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Getting enough sleep - and the right sort of sleep - is a crucial component for development. Natasha Kirkham explains why, and considers what advice practitioners can give to parents

What next for literacy project Making it REAL? Joyce Connor, from the National Children's Bureau's Early Childhood Unit, looks at how the training has been enhanced for two-year-olds.

Adopting the dialogic approach to reading with a child will help parents, and practitioners, to advance the child's oral language. Joan Kiely explains the method and its importance.

How can early years settings reduce the risk of financial crime? Robust procedures and trustworthy staff are key, finds Katy Morton.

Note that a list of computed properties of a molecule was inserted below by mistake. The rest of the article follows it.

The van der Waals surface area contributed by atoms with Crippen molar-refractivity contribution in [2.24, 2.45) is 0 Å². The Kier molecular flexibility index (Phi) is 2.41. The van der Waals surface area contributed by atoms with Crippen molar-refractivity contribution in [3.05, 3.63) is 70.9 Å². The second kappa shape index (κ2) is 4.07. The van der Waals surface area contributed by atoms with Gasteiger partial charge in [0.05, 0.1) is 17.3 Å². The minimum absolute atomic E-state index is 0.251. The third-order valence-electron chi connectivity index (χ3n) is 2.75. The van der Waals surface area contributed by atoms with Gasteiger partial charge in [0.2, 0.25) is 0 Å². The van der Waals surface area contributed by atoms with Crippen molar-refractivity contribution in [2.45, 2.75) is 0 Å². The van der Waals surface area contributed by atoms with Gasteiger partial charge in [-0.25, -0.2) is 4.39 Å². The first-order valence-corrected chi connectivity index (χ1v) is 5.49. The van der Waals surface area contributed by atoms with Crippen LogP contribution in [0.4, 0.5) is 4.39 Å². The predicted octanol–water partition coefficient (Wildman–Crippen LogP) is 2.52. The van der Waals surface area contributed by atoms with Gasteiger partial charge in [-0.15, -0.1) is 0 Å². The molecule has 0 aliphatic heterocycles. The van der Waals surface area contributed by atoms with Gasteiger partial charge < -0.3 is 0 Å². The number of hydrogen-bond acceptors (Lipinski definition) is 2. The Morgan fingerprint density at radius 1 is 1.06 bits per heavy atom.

Learning to get dressed is a skill that children need to master. It takes time and practice. Here are some activities that not only help children learn about dressing and caring for their clothes, but also help other aspects of their development.

Parents can play an important part in helping children learn to dress, but how might settings support them in this? Penny Tassoni offers some suggestions to help smooth the process.

Children benefit enormously language-wise when practitioners and parents dedicate time to meaningful interaction, says Michael Jones.

Zero hours contracts provide flexibility but also have their downside for nurseries, says Jacqui Mann.

Whatever new criteria are given to us, assessment remains an essential expression of our values as practitioners and defines how we support children as learners, argues Jan Dubiel of Early Excellence.

In seeking to ensure children are always busy, have we overlooked the value of simply doing nothing? Dr Natasha Kirkham considers the issue.